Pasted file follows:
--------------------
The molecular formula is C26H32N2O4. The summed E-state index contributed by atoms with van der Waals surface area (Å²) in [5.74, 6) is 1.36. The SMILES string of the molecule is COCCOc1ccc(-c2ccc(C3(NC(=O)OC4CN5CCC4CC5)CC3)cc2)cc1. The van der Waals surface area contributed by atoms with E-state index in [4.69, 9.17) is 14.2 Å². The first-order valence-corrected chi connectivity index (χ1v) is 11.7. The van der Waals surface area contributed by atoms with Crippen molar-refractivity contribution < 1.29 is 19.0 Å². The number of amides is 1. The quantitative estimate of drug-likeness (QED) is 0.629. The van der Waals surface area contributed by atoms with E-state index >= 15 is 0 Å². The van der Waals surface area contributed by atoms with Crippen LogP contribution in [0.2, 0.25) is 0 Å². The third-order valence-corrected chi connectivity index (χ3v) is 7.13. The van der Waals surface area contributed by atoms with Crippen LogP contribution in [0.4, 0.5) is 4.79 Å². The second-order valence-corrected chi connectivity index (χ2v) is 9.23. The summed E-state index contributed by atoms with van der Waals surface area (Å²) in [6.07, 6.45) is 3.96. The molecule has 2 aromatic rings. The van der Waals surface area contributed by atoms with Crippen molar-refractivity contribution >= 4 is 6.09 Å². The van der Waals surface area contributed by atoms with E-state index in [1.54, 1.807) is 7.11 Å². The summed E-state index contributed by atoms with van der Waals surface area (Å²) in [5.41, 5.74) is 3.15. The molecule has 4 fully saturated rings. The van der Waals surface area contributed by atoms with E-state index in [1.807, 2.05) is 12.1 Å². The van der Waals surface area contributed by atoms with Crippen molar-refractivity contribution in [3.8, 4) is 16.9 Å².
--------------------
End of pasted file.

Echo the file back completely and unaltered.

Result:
The molecular formula is C26H32N2O4. The summed E-state index contributed by atoms with van der Waals surface area (Å²) in [5.74, 6) is 1.36. The SMILES string of the molecule is COCCOc1ccc(-c2ccc(C3(NC(=O)OC4CN5CCC4CC5)CC3)cc2)cc1. The van der Waals surface area contributed by atoms with E-state index in [4.69, 9.17) is 14.2 Å². The first-order valence-corrected chi connectivity index (χ1v) is 11.7. The van der Waals surface area contributed by atoms with Crippen molar-refractivity contribution < 1.29 is 19.0 Å². The number of amides is 1. The quantitative estimate of drug-likeness (QED) is 0.629. The van der Waals surface area contributed by atoms with E-state index >= 15 is 0 Å². The van der Waals surface area contributed by atoms with Crippen LogP contribution in [0.2, 0.25) is 0 Å². The third-order valence-corrected chi connectivity index (χ3v) is 7.13. The van der Waals surface area contributed by atoms with Crippen LogP contribution in [0.4, 0.5) is 4.79 Å². The second-order valence-corrected chi connectivity index (χ2v) is 9.23. The summed E-state index contributed by atoms with van der Waals surface area (Å²) in [6.07, 6.45) is 3.96. The molecule has 2 aromatic rings. The van der Waals surface area contributed by atoms with Crippen molar-refractivity contribution >= 4 is 6.09 Å². The van der Waals surface area contributed by atoms with E-state index in [1.54, 1.807) is 7.11 Å². The summed E-state index contributed by atoms with van der Waals surface area (Å²) in [5.41, 5.74) is 3.15. The molecule has 4 fully saturated rings. The van der Waals surface area contributed by atoms with E-state index in [1.807, 2.05) is 12.1 Å². The van der Waals surface area contributed by atoms with Crippen molar-refractivity contribution in [3.8, 4) is 16.9 Å².